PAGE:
Carter Holt Harvey Woodproducts Australia Pty Ltd v The Commonwealth of Australia [2019] HCA 20

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Facts

  • Amerind Pty Ltd (“Amerind“) carried on a business solely as trustee of a trading trust. It maintained credit facilities with Bendigo and Adelaide Bank Ltd (“the Bank“).
  • After terminating those facilities and demanding repayment, the Bank appointed the second respondents (“the receivers“) as receivers and managers of Amerind pursuant to a general security deed. Amerind’s creditors then resolved that the company be wound up in insolvency.
  • The receivers realised Amerind’s assets and satisfied its obligations to the Bank out of those proceeds. After providing what the receivers considered to be an appropriate estimate of their remuneration, the surplus remaining for distribution was $1,619,108, which were the proceeds of the realisation of its inventory.
  • The Commonwealth, which had advanced accrued wages and entitlements totalling $3.8 million to Amerind’s former employees, claimed an entitlement to payment out of that surplus in priority to other creditors, including the appellant, pursuant to sections 433(3), 556(1)(e) and 560 of the Corporations Act 2001 (Cth) (“the Act“).

Issues

  • Does section 433 of the Act, which requires a receiver to pay certain unsecured employee creditors in priority to secured creditors out of circulating assets, apply to trust asset proceeds in the winding up of an insolvent corporate trustee?

Held

  • The High Court unanimously held that in winding up a corporate trustee, the “property of the company” available for paying creditors includes as much of the trust assets as the company is entitled, in exercise of its right of indemnity, to apply in satisfying the claims of creditors, but that proceeds from an exercise of the right of exoneration may be applied only in satisfaction of trust liabilities to which the right relates.
  • In terms of the above applying to employees:
      • Employees will have priority over secured creditors to circulating assets coming into the hands of the receiver on the date of the receiver’s appointment.
      • Employees will then have priority over other unsecured creditors to any assets that remain available for distribution amongst the general pool of creditors once secured creditors have been paid.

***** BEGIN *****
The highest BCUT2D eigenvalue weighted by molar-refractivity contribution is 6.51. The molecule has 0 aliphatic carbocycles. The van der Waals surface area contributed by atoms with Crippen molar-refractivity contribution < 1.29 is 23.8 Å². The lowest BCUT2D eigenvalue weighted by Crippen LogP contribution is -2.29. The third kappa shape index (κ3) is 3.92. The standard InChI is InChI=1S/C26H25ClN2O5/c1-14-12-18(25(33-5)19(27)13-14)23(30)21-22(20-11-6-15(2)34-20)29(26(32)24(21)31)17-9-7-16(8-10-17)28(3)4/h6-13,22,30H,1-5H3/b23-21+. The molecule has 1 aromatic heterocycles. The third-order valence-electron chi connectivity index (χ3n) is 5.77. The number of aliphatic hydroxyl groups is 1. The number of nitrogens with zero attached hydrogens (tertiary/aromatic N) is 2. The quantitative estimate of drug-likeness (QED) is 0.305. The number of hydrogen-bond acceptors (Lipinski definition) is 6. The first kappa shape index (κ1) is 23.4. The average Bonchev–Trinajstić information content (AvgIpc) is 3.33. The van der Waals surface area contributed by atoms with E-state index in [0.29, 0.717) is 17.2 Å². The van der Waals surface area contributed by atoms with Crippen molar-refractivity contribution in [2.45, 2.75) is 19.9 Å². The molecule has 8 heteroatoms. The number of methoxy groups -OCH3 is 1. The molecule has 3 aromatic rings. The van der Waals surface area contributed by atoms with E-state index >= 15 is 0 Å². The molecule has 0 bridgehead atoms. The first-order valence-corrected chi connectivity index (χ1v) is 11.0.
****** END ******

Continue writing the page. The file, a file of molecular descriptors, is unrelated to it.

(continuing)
• If the liquidator has been appointed to a corporate entity which administers a number of trusts, the liquidator must treat each of those trusts as separate funds, applying the two above principles of priority to each individual fund.

Quotes

“The fundamental reason why this appeal must be dismissed flows from an appreciation that s 433 of the Act is not based upon a conception of a trustee company’s rights that draws a sharp division between, on the one hand, the rights held on trust and, on the other hand, the trustee’s powers in association with those rights, here the power of exoneration [as a subset of the trustee’s right of indemnity]. The rights of the trustee, collectively so viewed, can be used for the benefit of the trustee in discharging debts to trust creditors and, to that extent, when the subject of a circulating security interest they are property of the company coming into the hands of a receiver. From that property the receiver must pay various debts, including employee debts, in priority to any claim for principal or interest in respect of debentures secured by that circulating security interest.
It would be perverse if the Act operated to deny employee creditors a particular priority over the holders of a circulating security interest solely for the reason that the company which employed them was, perhaps even unknown to the employees, trading as a trustee.”

(The High Court at paragraphs [57] – [58])

Full Text

The full text is available here: http://eresources.hcourt.gov.au/downloadPdf/2019/HCA/20


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